How a writing tool became the new default way to pass notes in class
When the kids in Skyler’s school want to tell a friend something in class, they don’t scrawl a note down on a tiny piece of paper and toss it across the room. They use Google Docs.
“We don’t really pass physical notes anymore,” said Skyler, 15, who, like all the other students in this story, is identified by a pseudonym.
As more and more laptops find their way into middle and high schools, educators are using Google Docs to do collaborative exercises and help students follow along with the lesson plan. The students, however, are using it to organize running conversations behind teachers’ backs.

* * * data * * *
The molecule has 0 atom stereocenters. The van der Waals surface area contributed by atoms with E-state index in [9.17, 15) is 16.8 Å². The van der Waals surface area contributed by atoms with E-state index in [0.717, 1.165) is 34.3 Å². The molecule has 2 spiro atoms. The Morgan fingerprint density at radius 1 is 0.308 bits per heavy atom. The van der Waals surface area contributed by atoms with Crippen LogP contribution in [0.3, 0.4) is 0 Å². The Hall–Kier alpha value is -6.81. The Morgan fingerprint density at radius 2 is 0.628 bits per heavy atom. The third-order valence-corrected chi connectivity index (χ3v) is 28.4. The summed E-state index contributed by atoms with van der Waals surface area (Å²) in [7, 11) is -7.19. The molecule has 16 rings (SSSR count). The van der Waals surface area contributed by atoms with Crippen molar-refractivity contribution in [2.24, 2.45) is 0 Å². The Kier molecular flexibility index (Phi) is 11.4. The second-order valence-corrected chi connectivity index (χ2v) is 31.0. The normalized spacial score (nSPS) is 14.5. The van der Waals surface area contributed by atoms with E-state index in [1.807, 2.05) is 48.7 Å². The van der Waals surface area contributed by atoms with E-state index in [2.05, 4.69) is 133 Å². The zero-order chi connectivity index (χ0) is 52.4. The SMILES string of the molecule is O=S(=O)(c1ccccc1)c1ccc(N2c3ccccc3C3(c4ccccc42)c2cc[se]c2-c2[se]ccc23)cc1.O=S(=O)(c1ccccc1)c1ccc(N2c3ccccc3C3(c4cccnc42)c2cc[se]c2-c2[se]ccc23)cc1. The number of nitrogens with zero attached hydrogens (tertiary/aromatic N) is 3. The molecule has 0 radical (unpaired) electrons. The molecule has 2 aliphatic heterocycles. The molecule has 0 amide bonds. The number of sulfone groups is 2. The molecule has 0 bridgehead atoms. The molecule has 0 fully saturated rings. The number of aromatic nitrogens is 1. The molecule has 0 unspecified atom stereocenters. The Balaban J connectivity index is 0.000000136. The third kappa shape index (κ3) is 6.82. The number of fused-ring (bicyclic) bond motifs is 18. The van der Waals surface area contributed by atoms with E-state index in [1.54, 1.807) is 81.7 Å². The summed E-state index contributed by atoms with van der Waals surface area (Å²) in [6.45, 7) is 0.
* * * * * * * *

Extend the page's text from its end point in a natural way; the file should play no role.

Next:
Teens told me they use Google Docs to chat just about any time they need to put their phone away but know their friends will be on computers. Sometimes they’ll use the service’s live-chat function, which doesn’t open by default, and which many teachers don’t even know exists. Or they’ll take advantage of the fact that Google allows users to highlight certain phrases or words, then comment on them via a pop-up box on the right side: They’ll clone a teacher’s shared Google document, then chat in the comments, so it appears to the casual viewer that they’re just making notes on the lesson plan. If a teacher approaches to take a closer look, they can click the Resolve button, and the entire thread will disappear.